The one thing I cherish and miss the most about being young is the fitness level. You see, no matter how hard I try, I can't be fit and old. My antique limbs just won't carry out those next one-hundred steps needed to get my daily exercise done for the day. If it's not my back one day, it's my hip the other. When I was twenty, the only thing I had to worry about was cramping from running 5-miles. I was young and fit and I looked amazing. That's another thing I miss: a fit, toned, body. I was still young enough to maintain a fast metabolism, so I didn't gain weight as fast as I do now. Without even preparing, running two-miles was an easy task to complete. When I was twenty, I remember running three-miles every morning I felt like running. Now, I never feel like running, and even if I did, I wouldn't make the first hundred meters.
When I turned twenty-one, it was a big deal. I was able to drink without breaking the rules and that was something I took advantage of the following days. I had a party with my closest friends and we went out to the clubs and danced. Those friends were probably the best I ever had (minus the high school friends I had, referred to on page 38) and they made that party fun. Not only did I have fun... I was pretty, how you say, drunk, by the end of the night. I have to admit, it wasn't my first time drinking alcohol, but it was my first time drinking it in considerable amounts (since I was legal and all). It was the first time I got fully drunk and the first time I vomited on myself before falling asleep. Both engagingly trippy and disgusting. I think that's what led me to be such a straightedge when I turned 32 (skip to page 231 for more). Either that, or the fact that alcohol and drugs aren't good for the mind or body. But I didn't know that when I was twenty, so I guess that was one downfall to being young: being extremely ignorant and naive. However, at the time, I didn't care. I was young, smart, and good-looking, so what does that matter to me?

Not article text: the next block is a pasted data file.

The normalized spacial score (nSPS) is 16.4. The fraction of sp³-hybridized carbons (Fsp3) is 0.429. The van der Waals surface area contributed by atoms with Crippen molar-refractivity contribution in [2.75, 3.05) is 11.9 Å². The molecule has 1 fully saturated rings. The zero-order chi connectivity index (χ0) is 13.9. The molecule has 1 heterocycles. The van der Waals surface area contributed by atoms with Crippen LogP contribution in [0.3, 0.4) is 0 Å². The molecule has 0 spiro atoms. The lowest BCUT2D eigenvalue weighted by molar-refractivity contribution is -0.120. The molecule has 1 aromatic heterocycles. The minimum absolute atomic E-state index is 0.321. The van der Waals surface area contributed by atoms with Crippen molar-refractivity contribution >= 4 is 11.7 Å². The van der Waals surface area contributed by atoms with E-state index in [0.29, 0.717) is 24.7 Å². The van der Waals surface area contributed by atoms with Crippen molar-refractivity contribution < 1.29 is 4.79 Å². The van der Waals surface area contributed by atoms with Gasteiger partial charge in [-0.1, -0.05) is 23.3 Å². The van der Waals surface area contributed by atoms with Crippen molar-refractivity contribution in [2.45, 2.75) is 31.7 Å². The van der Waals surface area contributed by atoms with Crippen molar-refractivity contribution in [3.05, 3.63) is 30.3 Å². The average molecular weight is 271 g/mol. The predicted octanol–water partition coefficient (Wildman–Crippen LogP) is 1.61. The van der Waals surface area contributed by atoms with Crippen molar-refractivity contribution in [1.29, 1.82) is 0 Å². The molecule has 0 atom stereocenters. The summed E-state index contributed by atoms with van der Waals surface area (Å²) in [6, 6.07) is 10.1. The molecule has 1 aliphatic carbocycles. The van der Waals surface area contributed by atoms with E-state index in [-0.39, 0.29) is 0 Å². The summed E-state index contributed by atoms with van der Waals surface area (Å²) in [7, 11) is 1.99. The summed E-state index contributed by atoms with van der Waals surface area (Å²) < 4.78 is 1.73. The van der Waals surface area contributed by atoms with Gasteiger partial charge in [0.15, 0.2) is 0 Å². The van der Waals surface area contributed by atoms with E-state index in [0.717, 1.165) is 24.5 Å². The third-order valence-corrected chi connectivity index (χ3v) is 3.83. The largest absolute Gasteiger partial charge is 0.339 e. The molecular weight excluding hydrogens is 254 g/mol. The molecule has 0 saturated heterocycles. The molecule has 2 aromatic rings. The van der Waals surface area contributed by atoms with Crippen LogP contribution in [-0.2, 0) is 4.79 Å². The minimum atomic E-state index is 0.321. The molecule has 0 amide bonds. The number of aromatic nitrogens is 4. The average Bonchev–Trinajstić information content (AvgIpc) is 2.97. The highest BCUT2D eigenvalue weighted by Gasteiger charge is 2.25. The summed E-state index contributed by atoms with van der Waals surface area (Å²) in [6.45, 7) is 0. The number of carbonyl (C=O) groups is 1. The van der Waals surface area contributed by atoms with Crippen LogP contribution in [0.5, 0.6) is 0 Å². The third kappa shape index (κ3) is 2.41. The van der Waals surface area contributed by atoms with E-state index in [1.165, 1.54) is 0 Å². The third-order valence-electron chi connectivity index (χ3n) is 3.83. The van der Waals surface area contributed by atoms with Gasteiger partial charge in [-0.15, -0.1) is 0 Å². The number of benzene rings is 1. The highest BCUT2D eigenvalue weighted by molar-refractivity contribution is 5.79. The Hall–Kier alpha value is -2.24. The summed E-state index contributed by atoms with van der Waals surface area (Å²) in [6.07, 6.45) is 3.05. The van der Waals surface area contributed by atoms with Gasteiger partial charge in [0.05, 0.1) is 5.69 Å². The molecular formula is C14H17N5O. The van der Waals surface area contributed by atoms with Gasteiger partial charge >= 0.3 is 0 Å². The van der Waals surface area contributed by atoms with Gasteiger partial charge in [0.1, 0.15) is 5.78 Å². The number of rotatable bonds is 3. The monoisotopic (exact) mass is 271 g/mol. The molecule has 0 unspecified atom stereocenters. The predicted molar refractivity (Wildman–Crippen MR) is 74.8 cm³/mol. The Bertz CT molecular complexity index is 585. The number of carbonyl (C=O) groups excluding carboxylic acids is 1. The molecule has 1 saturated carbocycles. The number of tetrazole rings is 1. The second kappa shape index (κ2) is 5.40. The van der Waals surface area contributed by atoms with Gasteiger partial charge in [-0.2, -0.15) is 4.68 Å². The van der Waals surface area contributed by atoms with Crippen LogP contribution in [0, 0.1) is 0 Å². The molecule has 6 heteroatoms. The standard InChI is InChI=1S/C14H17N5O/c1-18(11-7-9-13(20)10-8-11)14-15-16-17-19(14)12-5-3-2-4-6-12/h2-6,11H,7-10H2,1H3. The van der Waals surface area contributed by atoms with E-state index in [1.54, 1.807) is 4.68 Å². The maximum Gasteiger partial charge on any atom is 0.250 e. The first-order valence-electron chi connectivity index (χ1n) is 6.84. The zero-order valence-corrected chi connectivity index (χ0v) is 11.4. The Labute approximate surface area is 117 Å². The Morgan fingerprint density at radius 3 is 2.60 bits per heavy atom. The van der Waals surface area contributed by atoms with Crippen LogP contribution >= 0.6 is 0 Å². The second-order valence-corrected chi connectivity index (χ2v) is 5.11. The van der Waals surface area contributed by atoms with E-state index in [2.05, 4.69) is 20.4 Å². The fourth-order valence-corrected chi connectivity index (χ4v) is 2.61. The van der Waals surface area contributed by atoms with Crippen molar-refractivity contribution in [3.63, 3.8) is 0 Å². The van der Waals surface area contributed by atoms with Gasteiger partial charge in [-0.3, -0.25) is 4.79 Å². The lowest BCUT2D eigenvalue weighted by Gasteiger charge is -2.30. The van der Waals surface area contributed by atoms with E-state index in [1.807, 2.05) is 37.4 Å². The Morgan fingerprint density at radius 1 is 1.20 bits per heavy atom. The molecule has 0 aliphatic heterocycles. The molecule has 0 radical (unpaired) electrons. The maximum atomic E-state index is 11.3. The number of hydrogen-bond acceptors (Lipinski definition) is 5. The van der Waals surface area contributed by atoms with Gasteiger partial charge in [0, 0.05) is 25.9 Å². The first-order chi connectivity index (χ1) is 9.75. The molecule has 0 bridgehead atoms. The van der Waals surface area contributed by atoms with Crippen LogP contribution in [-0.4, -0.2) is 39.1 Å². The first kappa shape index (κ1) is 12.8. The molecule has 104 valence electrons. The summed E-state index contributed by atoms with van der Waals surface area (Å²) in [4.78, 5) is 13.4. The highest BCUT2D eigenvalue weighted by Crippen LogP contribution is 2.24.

My early twenties was also when I finished up college. I earned my Master's degree in Pharmaceutical studies at the age of 22, and it was well worth it. After studying at University of Illinois, I think I deserved the degree and I did great things (if I do say so myself). I opened up a small pharmacy in my hometown (Saipan*) and at first, business was a bit slow. I earned probably $85,000 a year for the first 2-3 years, so it was enough to get by. Living by myself was worth it, because I didn't have to deal with neighbors or annoying friends that I loved, but didn't want to have to see every day.